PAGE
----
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Hearing Christmas: It's our annual round-up of the year's holiday releases
This is an archived article that was published on sltrib.com in 2011, and information in the article may be outdated. It is provided only for personal research purposes and may not be reprinted.

For many of us, hearing someone tell us to have a "Happy New Year" is a blessing, because that means we won't have to listen to Christmas music for another 11 months. (Or, at some local retailers and malls, just 10 months.)

But every so often, we hear a catchy new holiday song, or a different twist on a traditional classic that reminds us that gifts often come in the smallest ways.

Once again, Tribune arts and entertainment writers took it upon themselves to review the high-profile holiday albums released this year.

In the process, we relearned a few things:

1. Sometimes, big names singers don't do justice to some of the most beautiful music ever written.

2. Sometimes, smaller acts can inspire us to actually play their holiday albums on Christmas Eve.

3. And, then there's the lesson of Justin Bieber, who pleasantly surprised us.

Here we go:

"This Warm December: A Brushfire Holiday Vol. 2" • Various artists of Brushfire Records

Grade: A-

This 13-track compilation features folk-rock artists, including G. Love, Matt Costa, Neil Halstead and of course, Jack Johnson, the man behind Brushfire Records. If you're the type of listener who feels nauseated from the onslaught of Christmas songs throughout the holiday season, then this record is for you. There are a few traditional holiday songs on the album, but the surprises are the covers that sound as different and fresh as, well, fresh air. The album is perfect for any Jack Johnson fan, teens or adults, and makes listening to Christmas music much more bearable.

Autumn Thatcher

"Christmas with Cantus" • Cantus

Grade: A-

Known as one of the premier men's vocal ensembles, the nine members of Cantus display excellent song choices spanning many time periods and genres, including English, French and carols from the 15th and 16th centuries. The focal point of the album are the sublime harmonies. This is a pure, deceptively simple collection that will serve as a tonic to weary ears and spirits at this overwhelming time of year.

David Burger

"Under the Mistletoe" • Justin Bieber

Grade: A-

Don't listen to the naysayers, or anyone claiming to have Bieber's baby. This is a fine effort that, while perhaps a little heavy on wistful singing and vocoder-like effects, that in 11 tracks conspires to give you the most bang for your Christmas music buck. That your young daughters may like it too is a mere bonus. The album kicks off in style with "Only Thing I Ever Get For Christmas," continuing its "all I need is you girl" theme through to the very end. Thankfully, there are plenty of thematic reprises in between, most notably on "Fa La La," which features Boyz II Men. Bieber ends it all with "Silent Night," nodding not just to tradition, but taking stylistic risks in the process. All holiday respect, then, to "The Bieb."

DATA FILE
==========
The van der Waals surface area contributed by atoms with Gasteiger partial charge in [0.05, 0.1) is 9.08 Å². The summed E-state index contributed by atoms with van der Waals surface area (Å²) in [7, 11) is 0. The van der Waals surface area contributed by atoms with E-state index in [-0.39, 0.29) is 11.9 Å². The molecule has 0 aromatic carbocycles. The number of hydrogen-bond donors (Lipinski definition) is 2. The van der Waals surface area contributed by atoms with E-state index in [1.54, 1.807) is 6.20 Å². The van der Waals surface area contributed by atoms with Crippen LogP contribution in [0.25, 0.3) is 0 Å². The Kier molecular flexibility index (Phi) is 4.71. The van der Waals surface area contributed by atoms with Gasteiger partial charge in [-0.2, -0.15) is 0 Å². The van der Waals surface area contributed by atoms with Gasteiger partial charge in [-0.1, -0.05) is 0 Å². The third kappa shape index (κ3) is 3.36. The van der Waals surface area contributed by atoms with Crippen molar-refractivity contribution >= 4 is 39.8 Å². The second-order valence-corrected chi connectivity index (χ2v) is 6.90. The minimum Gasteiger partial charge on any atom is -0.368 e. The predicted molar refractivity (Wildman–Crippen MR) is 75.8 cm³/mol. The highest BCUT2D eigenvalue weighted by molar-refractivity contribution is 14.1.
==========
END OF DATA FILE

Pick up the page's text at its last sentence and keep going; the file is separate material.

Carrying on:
Ben Fulton

"The Classic Christmas Album" • Tony Bennett

Grade: A-

If you're looking for one disk to put on the stereo on a cold winter night with a fire glowing and Christmas tree lights twinkling, you could do far worse than this one. The 85-year-old Bennett, the last great crooner of his generation, sings 18 classics — including a previously unreleased version of "What Child Is This." Some of the big band numbers might be a bit-over-the-top jazzy for some tastes, and the duet of "The First Noel" with Placido Domingo seems overdone, but these are minor quibbles. If this CD doesn't put you in the Christmas spirit, few will.

Tom Wharton

"A Skaggs Family Christmas, Volume Two" • Ricky Skaggs and family

Grade: A-

Talented singer and musician Ricky Skaggs leads his family through a set of 10 bluegrass and Christian songs that feature impressive vocal harmonies and instrument picks. Skaggs may be the headliner, but he lets the rest of clan shine, including his wife, Sharon White, their two children, Molly and Luke, and White's father and sister. The best tracks come from the offspring: "What Songs Were Sung" is a solo featuring Molly's angelic voice and "Oh Come, Oh Come, Emmanuel" is a successful trio that includes Molly, Luke and cousin Rachel. Roots fans also will enjoy the bonus DVD that includes the entire 23-song concert from which the DVD was made.

Kathy Stephenson

"All I Want for Christmas" • Tommy Emmanuel

Grade: A-

I had never heard Tommy Emmanuel, and based my selection on which CDs to review to on which covers I thought were the cheesiest. Emmnauel in a jolly holly-berry hued shirt holding a Christmas tree-adorned mug with his guitar in the foreground did it for me. I was pleasantly surprised by the music. "All I Want For Christmas" features the Grammy-nominated Australian guitarist's take on 14 timeless Christmas songs including "White Christmas," "Jingle Bells," "Winter Wonderland,"and "Santa Claus Is Comin' To Town." He calls his technique "finger style," akin to playing guitar the way a pianist plays piano, using all ten fingers. Ably backed on rhythm guitar by veteran finger picker John Knowles, Emmanuel's compilation is a pleasure to listen to and will become a Christmas staple in our home.

Daisy Blake

"Heavenly Christmas" • Jackie Evancho

Grade: A-

Her second place finish on "America's Got Talent" in 2010 launched Jackie Evancho into the musical spotlight, but some of us are still taken aback when we hear such a strong, womanly voice float out of an 11 year-old child. On this CD, Oprah's favorite "lil" soprano performs familiar holiday carols, including "White Christmas" "What Child is This" "The First Noel" and "O Come All Ye Faithful." She stays close to the original arrangements on all 10 tracks, which — due to her age — is expected. Her best offering is the cherubic "Believe."

Kathy Stephenson

"50 Words for Snow" • Kate Bush

Grade: A-